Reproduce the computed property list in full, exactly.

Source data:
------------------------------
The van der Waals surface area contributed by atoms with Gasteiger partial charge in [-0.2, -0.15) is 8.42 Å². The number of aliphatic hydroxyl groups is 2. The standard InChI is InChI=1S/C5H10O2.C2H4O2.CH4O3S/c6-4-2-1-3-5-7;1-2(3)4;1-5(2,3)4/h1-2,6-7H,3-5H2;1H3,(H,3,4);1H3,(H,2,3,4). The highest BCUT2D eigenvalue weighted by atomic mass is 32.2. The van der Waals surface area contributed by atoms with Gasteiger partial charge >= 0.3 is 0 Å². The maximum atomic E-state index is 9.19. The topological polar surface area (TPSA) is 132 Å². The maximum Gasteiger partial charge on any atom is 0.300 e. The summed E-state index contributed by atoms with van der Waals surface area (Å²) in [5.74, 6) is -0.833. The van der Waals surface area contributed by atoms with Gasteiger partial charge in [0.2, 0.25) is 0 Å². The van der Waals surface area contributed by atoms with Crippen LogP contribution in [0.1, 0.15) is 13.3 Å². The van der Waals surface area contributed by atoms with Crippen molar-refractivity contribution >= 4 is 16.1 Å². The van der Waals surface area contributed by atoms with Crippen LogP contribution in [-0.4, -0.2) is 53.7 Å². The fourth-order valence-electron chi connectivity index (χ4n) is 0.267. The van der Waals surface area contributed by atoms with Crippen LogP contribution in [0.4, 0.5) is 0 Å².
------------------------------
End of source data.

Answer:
The van der Waals surface area contributed by atoms with Gasteiger partial charge in [-0.2, -0.15) is 8.42 Å². The number of aliphatic hydroxyl groups is 2. The standard InChI is InChI=1S/C5H10O2.C2H4O2.CH4O3S/c6-4-2-1-3-5-7;1-2(3)4;1-5(2,3)4/h1-2,6-7H,3-5H2;1H3,(H,3,4);1H3,(H,2,3,4). The highest BCUT2D eigenvalue weighted by atomic mass is 32.2. The van der Waals surface area contributed by atoms with Gasteiger partial charge >= 0.3 is 0 Å². The maximum atomic E-state index is 9.19. The topological polar surface area (TPSA) is 132 Å². The maximum Gasteiger partial charge on any atom is 0.300 e. The summed E-state index contributed by atoms with van der Waals surface area (Å²) in [5.74, 6) is -0.833. The van der Waals surface area contributed by atoms with Gasteiger partial charge in [0.2, 0.25) is 0 Å². The van der Waals surface area contributed by atoms with Crippen LogP contribution in [0.1, 0.15) is 13.3 Å². The van der Waals surface area contributed by atoms with Crippen molar-refractivity contribution >= 4 is 16.1 Å². The van der Waals surface area contributed by atoms with Crippen LogP contribution in [-0.4, -0.2) is 53.7 Å². The fourth-order valence-electron chi connectivity index (χ4n) is 0.267. The van der Waals surface area contributed by atoms with Crippen LogP contribution in [0.4, 0.5) is 0 Å².